Thursday, November 5, 2009

7 Diseases That Big, Juicy Steaks Could Give You

7 Diseases That Big, Juicy Steaks Could Give You
By Sara Novak, Planet Green
November 5, 2009 Link to full article below

More and more people are passing on meat for a wide variety of reasons. For starters, it reduces your impact on the planet. Some simply can't bare the despicable factory farming industry in this country. And the third weighing issue on the minds of the more than 2.8 percent of the U.S. population that considers themselves vegetarian, are health issues. And studies show that there are plenty of them.

Sicknesses Associated With Eating Meat

1. Prostate Cancer

According to a study published in the Journal of Epidemiology, researchers examined the dietary habits of 175,313 middle-aged men and followed them for nine years. They discovered that men who ate a diet heavy in red meat and processed meats were diagnosed with prostate cancer more often than men who ate little meat. "HCAs, a family of mutagenic compounds, are produced during the cooking process of many animal products, including chicken, beef, pork, and fish," the article said. And this is not reserved for a well done steak. The mutagens form when meat is cooked at a normal level and it is present in grilling, frying, or broiling. It appears to grow worse as the meat is cooked longer. In the end, the consumption of meat increased the risk of prostate cancer by 12 percent.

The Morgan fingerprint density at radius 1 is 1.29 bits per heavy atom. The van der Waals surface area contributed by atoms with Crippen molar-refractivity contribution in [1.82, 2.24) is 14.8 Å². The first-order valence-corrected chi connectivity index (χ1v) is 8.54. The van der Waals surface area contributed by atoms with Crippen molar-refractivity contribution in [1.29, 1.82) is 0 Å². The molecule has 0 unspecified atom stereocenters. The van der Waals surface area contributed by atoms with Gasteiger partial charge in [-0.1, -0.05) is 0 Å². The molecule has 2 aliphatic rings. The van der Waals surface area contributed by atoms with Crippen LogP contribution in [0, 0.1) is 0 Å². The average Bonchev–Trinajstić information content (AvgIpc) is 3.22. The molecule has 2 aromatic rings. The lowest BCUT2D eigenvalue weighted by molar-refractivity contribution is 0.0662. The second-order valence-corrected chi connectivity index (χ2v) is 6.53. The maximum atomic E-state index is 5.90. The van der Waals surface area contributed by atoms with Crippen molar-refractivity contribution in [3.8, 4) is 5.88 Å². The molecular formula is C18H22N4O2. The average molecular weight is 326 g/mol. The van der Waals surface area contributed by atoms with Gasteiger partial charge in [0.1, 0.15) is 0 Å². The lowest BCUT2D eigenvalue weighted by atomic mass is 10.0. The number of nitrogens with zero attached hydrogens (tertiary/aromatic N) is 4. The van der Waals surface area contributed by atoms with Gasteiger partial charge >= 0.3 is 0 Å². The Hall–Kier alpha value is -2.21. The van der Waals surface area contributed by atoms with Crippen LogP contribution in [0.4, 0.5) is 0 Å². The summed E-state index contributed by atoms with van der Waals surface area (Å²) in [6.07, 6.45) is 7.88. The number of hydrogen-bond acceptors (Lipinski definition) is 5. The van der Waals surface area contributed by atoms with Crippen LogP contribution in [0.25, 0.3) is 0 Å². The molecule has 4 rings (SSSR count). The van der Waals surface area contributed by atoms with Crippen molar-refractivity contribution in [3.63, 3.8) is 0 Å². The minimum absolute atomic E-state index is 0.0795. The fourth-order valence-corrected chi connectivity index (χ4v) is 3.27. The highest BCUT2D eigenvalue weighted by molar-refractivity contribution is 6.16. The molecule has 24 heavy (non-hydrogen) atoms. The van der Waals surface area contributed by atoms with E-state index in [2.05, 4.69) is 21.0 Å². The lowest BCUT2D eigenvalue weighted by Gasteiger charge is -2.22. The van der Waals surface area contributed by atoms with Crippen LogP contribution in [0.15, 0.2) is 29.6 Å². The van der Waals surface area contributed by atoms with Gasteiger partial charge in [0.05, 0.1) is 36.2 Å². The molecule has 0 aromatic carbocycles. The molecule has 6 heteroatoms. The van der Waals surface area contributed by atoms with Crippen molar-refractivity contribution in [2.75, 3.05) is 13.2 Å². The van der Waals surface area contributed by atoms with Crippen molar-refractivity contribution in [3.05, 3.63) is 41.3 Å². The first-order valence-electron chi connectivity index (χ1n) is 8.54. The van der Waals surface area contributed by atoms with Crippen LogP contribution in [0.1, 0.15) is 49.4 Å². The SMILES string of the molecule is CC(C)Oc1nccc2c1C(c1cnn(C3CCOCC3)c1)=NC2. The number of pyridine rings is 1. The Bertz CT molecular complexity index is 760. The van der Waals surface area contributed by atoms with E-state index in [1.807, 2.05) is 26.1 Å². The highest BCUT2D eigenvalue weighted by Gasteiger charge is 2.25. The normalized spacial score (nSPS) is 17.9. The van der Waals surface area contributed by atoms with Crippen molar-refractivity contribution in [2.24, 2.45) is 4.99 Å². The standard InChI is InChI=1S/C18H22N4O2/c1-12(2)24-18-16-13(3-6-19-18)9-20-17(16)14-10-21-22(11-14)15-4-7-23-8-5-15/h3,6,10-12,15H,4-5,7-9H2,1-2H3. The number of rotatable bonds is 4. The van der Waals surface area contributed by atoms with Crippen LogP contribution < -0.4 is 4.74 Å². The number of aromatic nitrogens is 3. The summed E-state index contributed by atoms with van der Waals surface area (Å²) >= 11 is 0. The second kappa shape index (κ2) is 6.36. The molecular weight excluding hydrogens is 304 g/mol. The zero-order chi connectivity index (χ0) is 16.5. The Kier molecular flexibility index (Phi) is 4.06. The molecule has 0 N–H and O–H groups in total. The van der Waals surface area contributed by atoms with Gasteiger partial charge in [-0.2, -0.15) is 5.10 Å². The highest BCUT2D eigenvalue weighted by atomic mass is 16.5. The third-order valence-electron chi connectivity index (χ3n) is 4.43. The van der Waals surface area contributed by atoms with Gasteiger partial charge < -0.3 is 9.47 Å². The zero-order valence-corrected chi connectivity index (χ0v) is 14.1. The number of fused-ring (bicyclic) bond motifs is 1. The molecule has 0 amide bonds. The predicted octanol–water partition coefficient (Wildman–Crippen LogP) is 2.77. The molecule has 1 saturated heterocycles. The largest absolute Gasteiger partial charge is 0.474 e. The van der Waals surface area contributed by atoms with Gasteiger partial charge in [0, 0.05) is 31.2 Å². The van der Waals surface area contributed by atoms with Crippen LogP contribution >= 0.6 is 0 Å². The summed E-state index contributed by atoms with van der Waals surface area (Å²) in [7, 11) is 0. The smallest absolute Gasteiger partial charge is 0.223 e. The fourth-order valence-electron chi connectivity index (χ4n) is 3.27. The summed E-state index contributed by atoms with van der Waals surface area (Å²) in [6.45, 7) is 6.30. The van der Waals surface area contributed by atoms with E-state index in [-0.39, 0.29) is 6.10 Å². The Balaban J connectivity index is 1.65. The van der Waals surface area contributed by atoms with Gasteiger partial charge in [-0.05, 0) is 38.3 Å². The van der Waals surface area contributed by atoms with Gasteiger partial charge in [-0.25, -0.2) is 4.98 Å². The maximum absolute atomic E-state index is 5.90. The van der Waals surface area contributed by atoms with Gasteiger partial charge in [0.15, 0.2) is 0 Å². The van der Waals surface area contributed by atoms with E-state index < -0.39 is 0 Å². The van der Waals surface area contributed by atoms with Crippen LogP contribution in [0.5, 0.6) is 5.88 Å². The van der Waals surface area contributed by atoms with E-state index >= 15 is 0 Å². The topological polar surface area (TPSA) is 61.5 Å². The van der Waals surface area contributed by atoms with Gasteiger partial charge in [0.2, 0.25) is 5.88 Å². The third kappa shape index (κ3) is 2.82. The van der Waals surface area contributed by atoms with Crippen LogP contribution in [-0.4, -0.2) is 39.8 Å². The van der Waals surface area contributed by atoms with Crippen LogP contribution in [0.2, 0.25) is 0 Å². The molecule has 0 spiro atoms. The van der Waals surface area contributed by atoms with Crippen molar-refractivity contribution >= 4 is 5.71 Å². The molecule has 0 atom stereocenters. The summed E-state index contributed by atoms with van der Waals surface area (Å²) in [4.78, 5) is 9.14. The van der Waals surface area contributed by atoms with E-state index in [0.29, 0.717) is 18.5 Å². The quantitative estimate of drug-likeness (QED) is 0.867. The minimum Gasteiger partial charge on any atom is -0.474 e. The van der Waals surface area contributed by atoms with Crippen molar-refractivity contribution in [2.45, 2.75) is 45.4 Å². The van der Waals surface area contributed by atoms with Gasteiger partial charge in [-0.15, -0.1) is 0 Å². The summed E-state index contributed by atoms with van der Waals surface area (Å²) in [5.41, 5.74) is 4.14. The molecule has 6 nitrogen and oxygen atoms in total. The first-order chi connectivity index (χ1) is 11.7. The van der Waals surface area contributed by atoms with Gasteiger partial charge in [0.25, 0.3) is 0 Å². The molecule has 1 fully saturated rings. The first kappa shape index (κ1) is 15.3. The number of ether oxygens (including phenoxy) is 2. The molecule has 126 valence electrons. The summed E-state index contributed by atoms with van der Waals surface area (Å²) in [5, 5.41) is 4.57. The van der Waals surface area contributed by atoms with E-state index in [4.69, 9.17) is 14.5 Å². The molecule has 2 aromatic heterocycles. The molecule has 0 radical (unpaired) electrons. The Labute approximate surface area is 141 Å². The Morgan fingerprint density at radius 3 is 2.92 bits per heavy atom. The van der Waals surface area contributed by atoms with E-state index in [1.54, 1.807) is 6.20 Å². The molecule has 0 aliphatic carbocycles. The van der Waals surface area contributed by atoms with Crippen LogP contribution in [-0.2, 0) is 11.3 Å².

2. Heart Disease

More than 864,480 Americans died of heart disease in 2005, according to the American Heart Association. And according to a study at Beth Israel Deaconess Medical Center (a teaching hospital for Harvard), heart disease is directly related to meat consumption. The study involved 617,119 men and women who were 50 to 71 years old at the start of the study. At the beginning of the study, patients filled out diet information surveys and 10 years later deaths from cardiovascular disease were noted.

Results of the Study:

"Compared to people in the lowest levels of red meat consumption (average 0.32 ounces per 1000 calories), men with the highest levels of red meat consumption (average 2.39 ounces per 1000 calories) experienced a 27 percent higher risk of cardiovascular disease.

For women with the highest levels of red meat consumption (average 2.32 ounces per 1000 calories) the results were even more dramatic. They experienced a 50 percent higher risk of cardiovascular disease."

3. Osteoporosis

Please read the full article:

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